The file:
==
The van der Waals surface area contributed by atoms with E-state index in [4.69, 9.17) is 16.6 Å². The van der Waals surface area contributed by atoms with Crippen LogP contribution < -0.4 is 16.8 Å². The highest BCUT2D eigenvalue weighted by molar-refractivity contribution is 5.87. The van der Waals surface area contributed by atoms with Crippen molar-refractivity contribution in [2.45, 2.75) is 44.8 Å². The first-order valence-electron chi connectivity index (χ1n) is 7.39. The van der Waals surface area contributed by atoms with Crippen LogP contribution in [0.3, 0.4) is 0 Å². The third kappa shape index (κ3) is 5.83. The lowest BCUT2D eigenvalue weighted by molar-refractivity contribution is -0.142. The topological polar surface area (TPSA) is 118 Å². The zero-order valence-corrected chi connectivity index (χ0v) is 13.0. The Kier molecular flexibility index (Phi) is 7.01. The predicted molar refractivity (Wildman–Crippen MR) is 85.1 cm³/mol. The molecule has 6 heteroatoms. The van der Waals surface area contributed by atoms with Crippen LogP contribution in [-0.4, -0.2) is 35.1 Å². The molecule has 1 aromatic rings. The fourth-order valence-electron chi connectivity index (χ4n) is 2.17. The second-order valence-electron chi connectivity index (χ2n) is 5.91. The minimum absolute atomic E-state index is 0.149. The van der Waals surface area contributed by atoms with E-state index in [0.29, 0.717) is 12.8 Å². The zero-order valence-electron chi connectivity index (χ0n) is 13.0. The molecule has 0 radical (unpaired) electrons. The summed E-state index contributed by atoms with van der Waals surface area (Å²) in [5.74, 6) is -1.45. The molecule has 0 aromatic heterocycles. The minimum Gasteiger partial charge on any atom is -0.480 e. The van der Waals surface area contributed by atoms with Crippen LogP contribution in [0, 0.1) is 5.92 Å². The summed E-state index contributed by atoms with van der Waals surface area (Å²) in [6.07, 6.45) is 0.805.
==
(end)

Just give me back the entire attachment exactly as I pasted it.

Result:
The van der Waals surface area contributed by atoms with E-state index in [4.69, 9.17) is 16.6 Å². The van der Waals surface area contributed by atoms with Crippen LogP contribution < -0.4 is 16.8 Å². The highest BCUT2D eigenvalue weighted by molar-refractivity contribution is 5.87. The van der Waals surface area contributed by atoms with Crippen molar-refractivity contribution in [2.45, 2.75) is 44.8 Å². The first-order valence-electron chi connectivity index (χ1n) is 7.39. The van der Waals surface area contributed by atoms with Crippen LogP contribution in [0.3, 0.4) is 0 Å². The third kappa shape index (κ3) is 5.83. The lowest BCUT2D eigenvalue weighted by molar-refractivity contribution is -0.142. The topological polar surface area (TPSA) is 118 Å². The zero-order valence-corrected chi connectivity index (χ0v) is 13.0. The Kier molecular flexibility index (Phi) is 7.01. The predicted molar refractivity (Wildman–Crippen MR) is 85.1 cm³/mol. The molecule has 6 heteroatoms. The van der Waals surface area contributed by atoms with Crippen LogP contribution in [-0.4, -0.2) is 35.1 Å². The molecule has 1 aromatic rings. The fourth-order valence-electron chi connectivity index (χ4n) is 2.17. The second-order valence-electron chi connectivity index (χ2n) is 5.91. The minimum absolute atomic E-state index is 0.149. The van der Waals surface area contributed by atoms with E-state index in [0.29, 0.717) is 12.8 Å². The zero-order valence-electron chi connectivity index (χ0n) is 13.0. The molecule has 0 radical (unpaired) electrons. The summed E-state index contributed by atoms with van der Waals surface area (Å²) in [5.74, 6) is -1.45. The molecule has 0 aromatic heterocycles. The minimum Gasteiger partial charge on any atom is -0.480 e. The van der Waals surface area contributed by atoms with Crippen LogP contribution in [0, 0.1) is 5.92 Å². The summed E-state index contributed by atoms with van der Waals surface area (Å²) in [6.07, 6.45) is 0.805.